Koto Bolofo on His Obsession with Craft and Cars
<i>Koto Bolofo launched his photographic career by striding into the offices of British Vogue sporting a black suit and wielding a fake New York accent, charming all with his brazen disguise. Since then, the acclaimed South African-born photographer has become a fashion world cult figure, shooting regularly for The New York Times Magazine, Interview, and GQ, as well as creating advertising campaigns for Burberry, Levi's and Hermès. His 2008 book on Venus Williams was a magnificent paean to athletic prowess, and his love of rarefied expertise is again manifest in his photographs of vintage Bugatti cars, collected in Vroom! Vroom!, out next month from Steidl.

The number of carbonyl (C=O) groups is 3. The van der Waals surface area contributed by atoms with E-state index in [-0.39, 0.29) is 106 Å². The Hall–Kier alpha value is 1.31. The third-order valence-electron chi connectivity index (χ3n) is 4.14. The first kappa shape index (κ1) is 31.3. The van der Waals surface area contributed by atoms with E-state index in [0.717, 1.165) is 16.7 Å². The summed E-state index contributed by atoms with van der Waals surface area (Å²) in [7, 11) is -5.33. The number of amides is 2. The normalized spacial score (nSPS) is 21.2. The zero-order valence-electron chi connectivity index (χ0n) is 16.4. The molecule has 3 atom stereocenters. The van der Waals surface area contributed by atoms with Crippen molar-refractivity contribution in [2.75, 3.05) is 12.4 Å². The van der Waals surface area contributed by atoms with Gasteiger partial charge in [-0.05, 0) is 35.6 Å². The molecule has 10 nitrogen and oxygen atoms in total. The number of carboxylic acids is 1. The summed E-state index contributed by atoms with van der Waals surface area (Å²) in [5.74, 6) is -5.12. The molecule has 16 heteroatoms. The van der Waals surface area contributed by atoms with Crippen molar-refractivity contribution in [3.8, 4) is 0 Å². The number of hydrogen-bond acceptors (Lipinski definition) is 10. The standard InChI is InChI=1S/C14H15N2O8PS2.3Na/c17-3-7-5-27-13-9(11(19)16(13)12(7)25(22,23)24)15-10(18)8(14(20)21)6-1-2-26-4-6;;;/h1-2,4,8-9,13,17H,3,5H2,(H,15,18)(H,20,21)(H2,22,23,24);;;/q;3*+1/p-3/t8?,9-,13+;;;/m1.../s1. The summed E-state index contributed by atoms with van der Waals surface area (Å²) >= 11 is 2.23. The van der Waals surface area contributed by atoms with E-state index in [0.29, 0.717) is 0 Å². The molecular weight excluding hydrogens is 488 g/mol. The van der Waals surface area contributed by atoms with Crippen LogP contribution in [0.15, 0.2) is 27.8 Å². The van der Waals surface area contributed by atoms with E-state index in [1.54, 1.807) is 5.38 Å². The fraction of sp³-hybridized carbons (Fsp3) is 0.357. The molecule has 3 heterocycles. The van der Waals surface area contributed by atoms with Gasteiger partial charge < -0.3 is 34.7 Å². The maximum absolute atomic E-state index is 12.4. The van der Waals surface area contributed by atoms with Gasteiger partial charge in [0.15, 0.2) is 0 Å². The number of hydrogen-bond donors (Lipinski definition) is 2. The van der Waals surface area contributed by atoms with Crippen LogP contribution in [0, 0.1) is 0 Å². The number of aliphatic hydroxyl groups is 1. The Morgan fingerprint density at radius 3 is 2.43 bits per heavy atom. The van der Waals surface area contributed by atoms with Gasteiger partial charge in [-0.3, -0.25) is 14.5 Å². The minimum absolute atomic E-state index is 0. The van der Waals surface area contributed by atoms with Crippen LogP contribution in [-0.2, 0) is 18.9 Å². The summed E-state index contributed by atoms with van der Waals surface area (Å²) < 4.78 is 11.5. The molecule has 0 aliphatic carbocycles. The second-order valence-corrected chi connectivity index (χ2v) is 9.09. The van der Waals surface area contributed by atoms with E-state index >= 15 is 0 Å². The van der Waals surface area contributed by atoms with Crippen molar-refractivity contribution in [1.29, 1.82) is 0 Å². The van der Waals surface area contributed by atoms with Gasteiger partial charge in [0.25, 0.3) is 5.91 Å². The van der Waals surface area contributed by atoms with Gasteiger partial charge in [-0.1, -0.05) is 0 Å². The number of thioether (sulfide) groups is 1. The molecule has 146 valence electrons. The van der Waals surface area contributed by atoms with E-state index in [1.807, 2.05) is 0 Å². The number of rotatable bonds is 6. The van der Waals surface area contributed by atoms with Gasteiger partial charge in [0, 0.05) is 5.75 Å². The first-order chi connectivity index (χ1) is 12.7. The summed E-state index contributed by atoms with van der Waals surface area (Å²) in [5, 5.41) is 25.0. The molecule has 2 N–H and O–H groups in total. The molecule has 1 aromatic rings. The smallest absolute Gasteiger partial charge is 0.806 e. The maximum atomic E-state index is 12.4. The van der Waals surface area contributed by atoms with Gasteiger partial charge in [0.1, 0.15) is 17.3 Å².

I’ve only had an assistant for the last eight years. I used to do everything myself. That’s how I started, and I like working that way. Vroom Vroom! I did by myself, and it took me back to the way I [previously] did photography—just standing out there with a camera, a tripod and no lights. My signature is very light, fresh and positive. An eccentricity is definitely there, it’s not a made-up thing. There’s a madness in me which is a positive madness. The thing is, I’m a real simple lad—I love girls and I like cars and I don’t drink beer. I can’t help [loving] things from the past, it’s like a magnet—a Morris Minor, or a car that’s been hand-built… it doesn’t matter what it is. I love the sense of craftsmanship. I still do black and white hand-printing. When I got involved with Bugatti, [I thought] here is something I really aspire to: beautiful cars. They were made in factories, but they were panel-beaten. They got a flat piece of metal and they shaped that metal with a sand bag and a wooden mallet. You get a form that is absolutely magic to see. It’s like forgotten hands, or what one can do with your hands and with a sense of vision. I have always liked cars. Dad always had nice cars—I mean, they weren’t called “vintage” at that time, but he had a VW Beetle and a Ford Corsair… we went through cars. And I was the one, with my brother, who would wash them on Sundays, and we felt good about it. One of my upcoming books with Hermès is called Bugatti. It’s about the Bugatti Veyron, the modern Bugatti which is worth millions. Hermès had a fantastic relationship in the early days with Bugatti, and used to make the traveling cases for the cars. They had this relationship, and [recently] they were making the  Veyron and Hermès was doing the leather interior. So I had the opportunity to go and photograph this car. They were cutting and fitting the leather pieces for the seats. It is interesting that Hermès was able to work with something ultra-modern and still use hand-craft [techniques] that were established hundreds of years ago.